Eating for Two 

Dr. Lecter roars back, but his new vehicle doesn’t gather much speed.

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Hannibal Lecter, that most discriminating of epicurean psychopaths, has been taken to the people—and the people love him.

In the most unlikely confluence of pop culture and bloodlust since the XFL, Hannibal—the sequel to the Academy Award-sweeping 1991 film The Silence of the Lambs—just made about $60 million in its opening weekend. That’s more than the next 15 films combined (!) and the best February opening in history.

It’s a powerful testament to a character who’s become indelible in our minds. Lecter was on screen for only 27 minutes in The Silence of the Lambs, yet Anthony Hopkins’ performance—and the lingering aroma of menace he left on the entire film—made Hannibal the Cannibal one of the last decade’s most memorable movie creations.

Though Lecter wasn’t the main character in Silence, he was the main attraction in director Jonathan Demme’s frightfully direct film version of Thomas Harris’ novel. When he wasn’t on screen, the psychologist with a taste for human livers still assumed mythic proportions of evil that proved, well, delicious.

By contrast, director Ridley Scott’s Hannibal is all about the demented doctor. Hopkins’ bone-dry menace takes center stage in this story, set 10 years after nervous FBI agent Clarice Starling used Lecter’s help to capture a serial killer, while Lecter escaped from his own captors.

Lecter has been in Italy, where he’s up for a library curating job that opened up when the incumbent mysteriously disappeared. Starling, now a world-weary FBI veteran played by Julianne Moore (Jodie Foster dropped out of the sequel, as did Demme and screenwriter Ted Tally), gets involved in a sting operation that turns really ugly, while Lecter has problems of his own with an ambitious Italian cop (Giancarlo Giannini). Needless to say, their paths will soon intersect.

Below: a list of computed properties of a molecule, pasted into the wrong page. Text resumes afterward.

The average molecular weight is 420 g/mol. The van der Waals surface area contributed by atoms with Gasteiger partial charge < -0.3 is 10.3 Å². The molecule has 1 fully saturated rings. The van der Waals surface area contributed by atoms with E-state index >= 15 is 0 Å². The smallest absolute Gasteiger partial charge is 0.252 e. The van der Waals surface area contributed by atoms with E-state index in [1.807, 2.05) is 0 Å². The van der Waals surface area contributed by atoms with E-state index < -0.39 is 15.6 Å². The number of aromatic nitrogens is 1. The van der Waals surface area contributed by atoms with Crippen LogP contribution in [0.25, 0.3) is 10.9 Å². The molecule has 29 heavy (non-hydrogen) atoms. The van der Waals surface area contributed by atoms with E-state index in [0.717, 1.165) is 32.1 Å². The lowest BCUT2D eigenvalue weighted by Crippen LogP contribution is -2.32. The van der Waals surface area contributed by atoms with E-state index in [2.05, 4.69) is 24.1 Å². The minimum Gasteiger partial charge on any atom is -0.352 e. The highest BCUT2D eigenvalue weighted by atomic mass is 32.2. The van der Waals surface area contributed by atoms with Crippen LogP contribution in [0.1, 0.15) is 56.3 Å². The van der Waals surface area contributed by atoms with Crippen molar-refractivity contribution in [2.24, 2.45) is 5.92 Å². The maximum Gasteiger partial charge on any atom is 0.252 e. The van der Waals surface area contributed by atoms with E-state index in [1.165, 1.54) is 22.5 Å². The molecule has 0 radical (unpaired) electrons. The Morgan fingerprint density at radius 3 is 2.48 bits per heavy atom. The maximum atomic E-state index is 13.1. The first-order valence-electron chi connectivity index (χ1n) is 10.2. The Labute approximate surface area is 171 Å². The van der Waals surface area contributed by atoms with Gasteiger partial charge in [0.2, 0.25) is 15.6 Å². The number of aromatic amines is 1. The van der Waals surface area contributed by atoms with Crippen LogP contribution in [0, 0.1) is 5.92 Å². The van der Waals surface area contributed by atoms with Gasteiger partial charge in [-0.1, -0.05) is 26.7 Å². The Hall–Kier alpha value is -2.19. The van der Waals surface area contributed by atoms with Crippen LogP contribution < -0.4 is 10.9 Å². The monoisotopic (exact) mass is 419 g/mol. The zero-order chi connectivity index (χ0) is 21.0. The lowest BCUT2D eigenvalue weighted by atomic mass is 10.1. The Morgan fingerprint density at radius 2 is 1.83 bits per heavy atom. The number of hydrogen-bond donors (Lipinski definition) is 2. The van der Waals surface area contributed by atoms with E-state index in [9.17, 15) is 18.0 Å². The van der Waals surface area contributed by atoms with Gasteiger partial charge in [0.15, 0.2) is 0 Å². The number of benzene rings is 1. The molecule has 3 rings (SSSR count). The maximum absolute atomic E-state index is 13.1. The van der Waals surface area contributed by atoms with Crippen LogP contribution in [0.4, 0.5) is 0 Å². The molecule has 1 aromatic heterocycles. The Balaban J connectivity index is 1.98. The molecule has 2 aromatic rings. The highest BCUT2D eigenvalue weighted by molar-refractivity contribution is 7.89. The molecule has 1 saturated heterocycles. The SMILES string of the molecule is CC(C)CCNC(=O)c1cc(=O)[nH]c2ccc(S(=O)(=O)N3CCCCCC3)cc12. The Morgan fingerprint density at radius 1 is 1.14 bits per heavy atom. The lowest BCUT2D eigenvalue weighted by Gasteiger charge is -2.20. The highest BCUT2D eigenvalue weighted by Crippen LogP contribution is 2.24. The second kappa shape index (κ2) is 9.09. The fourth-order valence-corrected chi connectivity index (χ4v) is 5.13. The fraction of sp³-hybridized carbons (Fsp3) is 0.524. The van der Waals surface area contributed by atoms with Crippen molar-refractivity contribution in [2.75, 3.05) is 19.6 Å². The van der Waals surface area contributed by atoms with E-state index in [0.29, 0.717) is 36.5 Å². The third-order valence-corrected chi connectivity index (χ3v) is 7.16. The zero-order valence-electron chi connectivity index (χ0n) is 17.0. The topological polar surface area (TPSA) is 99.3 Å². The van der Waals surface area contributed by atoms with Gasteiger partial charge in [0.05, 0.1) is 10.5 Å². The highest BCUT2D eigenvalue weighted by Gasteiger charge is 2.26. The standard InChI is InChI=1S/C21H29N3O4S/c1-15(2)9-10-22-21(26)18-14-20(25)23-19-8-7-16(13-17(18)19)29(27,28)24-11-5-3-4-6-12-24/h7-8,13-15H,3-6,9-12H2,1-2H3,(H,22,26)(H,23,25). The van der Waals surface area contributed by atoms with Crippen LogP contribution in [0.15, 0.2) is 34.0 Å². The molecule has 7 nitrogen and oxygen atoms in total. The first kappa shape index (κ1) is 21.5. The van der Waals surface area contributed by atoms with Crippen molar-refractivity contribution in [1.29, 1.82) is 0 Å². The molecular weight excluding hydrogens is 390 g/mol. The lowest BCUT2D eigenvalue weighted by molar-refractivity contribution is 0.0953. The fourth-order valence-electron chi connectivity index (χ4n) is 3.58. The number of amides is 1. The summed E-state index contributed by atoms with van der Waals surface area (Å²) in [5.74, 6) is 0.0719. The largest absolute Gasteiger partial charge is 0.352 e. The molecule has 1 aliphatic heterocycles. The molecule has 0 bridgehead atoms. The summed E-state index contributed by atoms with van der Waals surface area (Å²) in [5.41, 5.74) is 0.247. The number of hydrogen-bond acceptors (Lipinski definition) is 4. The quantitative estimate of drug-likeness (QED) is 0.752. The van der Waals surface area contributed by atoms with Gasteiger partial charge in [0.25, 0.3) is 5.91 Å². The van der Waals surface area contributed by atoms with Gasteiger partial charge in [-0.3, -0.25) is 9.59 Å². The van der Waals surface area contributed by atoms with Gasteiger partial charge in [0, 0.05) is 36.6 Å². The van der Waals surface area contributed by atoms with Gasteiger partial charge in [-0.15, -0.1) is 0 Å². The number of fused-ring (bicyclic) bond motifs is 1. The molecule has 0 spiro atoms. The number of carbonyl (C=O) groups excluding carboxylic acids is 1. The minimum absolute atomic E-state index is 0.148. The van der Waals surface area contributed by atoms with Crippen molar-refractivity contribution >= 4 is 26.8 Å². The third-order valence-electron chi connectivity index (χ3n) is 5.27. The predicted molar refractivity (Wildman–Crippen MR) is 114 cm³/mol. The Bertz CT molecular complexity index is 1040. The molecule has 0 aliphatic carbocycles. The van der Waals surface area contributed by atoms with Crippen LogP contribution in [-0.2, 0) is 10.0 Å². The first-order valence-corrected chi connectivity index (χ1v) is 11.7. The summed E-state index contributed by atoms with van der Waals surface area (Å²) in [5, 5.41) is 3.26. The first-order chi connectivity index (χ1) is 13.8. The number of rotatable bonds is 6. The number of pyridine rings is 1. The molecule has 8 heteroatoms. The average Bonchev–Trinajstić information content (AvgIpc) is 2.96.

Hannibal is almost religiously faithful to its source novel (with the notable exception of the ending), so any judgment on the movie’s storytelling is an evaluation of Harris’ plotting abilities. Hannibal is entertaining as a rudimentary thriller, with Scott’s flowery and steely visual compositions giving Lecter a larger-than-life setting, the better to accentuate the mythical figure he seems to have become in the public mind.

And that’s really all there is here, despite a myriad of subplots around a vengeful, hideously deformed billionaire (Gary Oldman) who survived Lecter’s attentions. Hannibal is an interesting little thriller, but nothing more.

There’s not enough of a grand scheme, no tremendous obstacle for Hannibal to overcome that would truly surprise and intrigue us. There’s never a moment’s doubt that our antihero will reign triumphant for another day, even when the filmmakers mercifully steer away from Harris’ ludicrous ending to the novel.

Starling is the most superfluous character in the film. In a clash of two monumental evils, she becomes the harping, impotent voice of law and order. Lecter and Verger are far beyond caring about such matters, and Starling becomes little more than a distraction. Moore is languid and compellingly world-weary where Foster was uptight, but it makes little difference against Hopkins’ star power.

Demme’s strength was in leaving so much to the imagination. Scott has never been into suggestion or implication. He’d much rather ram things down your throat—and he and Hopkins do it at every opportunity in Hannibal. To enter Lecter’s underground cell in The Silence of the Lambs was to visit the interior of his mind; Hannibal, by contrast, is all about exteriors, and it’s just not as satisfying.

What’s most surprising about the grisly, much-hyped climax is the intense repugnance it’s generating, with some critics even calling it the grossest thing they’ve ever seen on-screen. It’s not even close—in fact, it has a reflexive amount of sicko humor that deadens some of the impact. It’s just another example of giving the public what they want—more Lecter perpetrating more Grand Guignol gore.

Those who see Lecter as a crass villain camouflaged by a layer of civility simply don’t want to acknowledge what he represents. Stephen King, in a glowing review of the novel Hannibal, called Lecter “a Count Dracula for the computer-and-cell-phone era,” and he’s not far wrong. With the same theatricality Christian Bale captured in American Psycho, the Lecter in Hannibal is the personification of the civilized sicko in us all.

Starling postulates that Lecter kills because society fails to live up to his high expectations. In the same way, Hannibal’s failing is only that it fails to capture all the limitless possibilities an evil creation such as Lecter stirs in the darkness of our own minds.

Hannibal (R) HH1/2 Directed by Ridley Scott. Starring Anthony Hopkins, Julianne Moore and Gary Oldman.

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About The Author

Greg Beacham

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